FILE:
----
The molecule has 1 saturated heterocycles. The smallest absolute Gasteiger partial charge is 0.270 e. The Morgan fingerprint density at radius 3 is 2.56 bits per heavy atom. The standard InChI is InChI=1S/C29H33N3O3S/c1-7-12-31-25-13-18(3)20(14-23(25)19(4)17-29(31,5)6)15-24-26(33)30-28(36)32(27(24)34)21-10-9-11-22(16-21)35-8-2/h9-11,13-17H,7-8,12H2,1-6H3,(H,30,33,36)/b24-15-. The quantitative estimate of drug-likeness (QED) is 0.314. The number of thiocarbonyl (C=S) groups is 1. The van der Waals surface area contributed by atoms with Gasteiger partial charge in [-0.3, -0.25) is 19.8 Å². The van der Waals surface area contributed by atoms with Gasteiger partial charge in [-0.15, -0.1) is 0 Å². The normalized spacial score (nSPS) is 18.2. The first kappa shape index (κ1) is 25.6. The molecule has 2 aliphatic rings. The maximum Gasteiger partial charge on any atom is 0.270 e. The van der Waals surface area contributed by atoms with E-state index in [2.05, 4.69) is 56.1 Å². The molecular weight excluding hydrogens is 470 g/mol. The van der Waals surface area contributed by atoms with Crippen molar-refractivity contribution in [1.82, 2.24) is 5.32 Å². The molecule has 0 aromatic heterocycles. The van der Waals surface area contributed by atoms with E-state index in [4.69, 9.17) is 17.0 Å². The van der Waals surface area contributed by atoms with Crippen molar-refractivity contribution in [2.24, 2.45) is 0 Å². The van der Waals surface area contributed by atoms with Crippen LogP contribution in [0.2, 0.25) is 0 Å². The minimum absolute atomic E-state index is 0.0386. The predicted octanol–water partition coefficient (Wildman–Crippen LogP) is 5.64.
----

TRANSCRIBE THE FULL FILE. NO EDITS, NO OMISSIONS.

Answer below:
The molecule has 1 saturated heterocycles. The smallest absolute Gasteiger partial charge is 0.270 e. The Morgan fingerprint density at radius 3 is 2.56 bits per heavy atom. The standard InChI is InChI=1S/C29H33N3O3S/c1-7-12-31-25-13-18(3)20(14-23(25)19(4)17-29(31,5)6)15-24-26(33)30-28(36)32(27(24)34)21-10-9-11-22(16-21)35-8-2/h9-11,13-17H,7-8,12H2,1-6H3,(H,30,33,36)/b24-15-. The quantitative estimate of drug-likeness (QED) is 0.314. The number of thiocarbonyl (C=S) groups is 1. The van der Waals surface area contributed by atoms with Gasteiger partial charge in [-0.3, -0.25) is 19.8 Å². The van der Waals surface area contributed by atoms with Gasteiger partial charge in [-0.15, -0.1) is 0 Å². The normalized spacial score (nSPS) is 18.2. The first kappa shape index (κ1) is 25.6. The molecule has 2 aliphatic rings. The maximum Gasteiger partial charge on any atom is 0.270 e. The van der Waals surface area contributed by atoms with E-state index in [2.05, 4.69) is 56.1 Å². The molecular weight excluding hydrogens is 470 g/mol. The van der Waals surface area contributed by atoms with Crippen molar-refractivity contribution in [1.82, 2.24) is 5.32 Å². The molecule has 0 aromatic heterocycles. The van der Waals surface area contributed by atoms with E-state index in [4.69, 9.17) is 17.0 Å². The van der Waals surface area contributed by atoms with Crippen molar-refractivity contribution in [2.24, 2.45) is 0 Å². The van der Waals surface area contributed by atoms with Crippen LogP contribution in [0.2, 0.25) is 0 Å². The minimum absolute atomic E-state index is 0.0386. The predicted octanol–water partition coefficient (Wildman–Crippen LogP) is 5.64.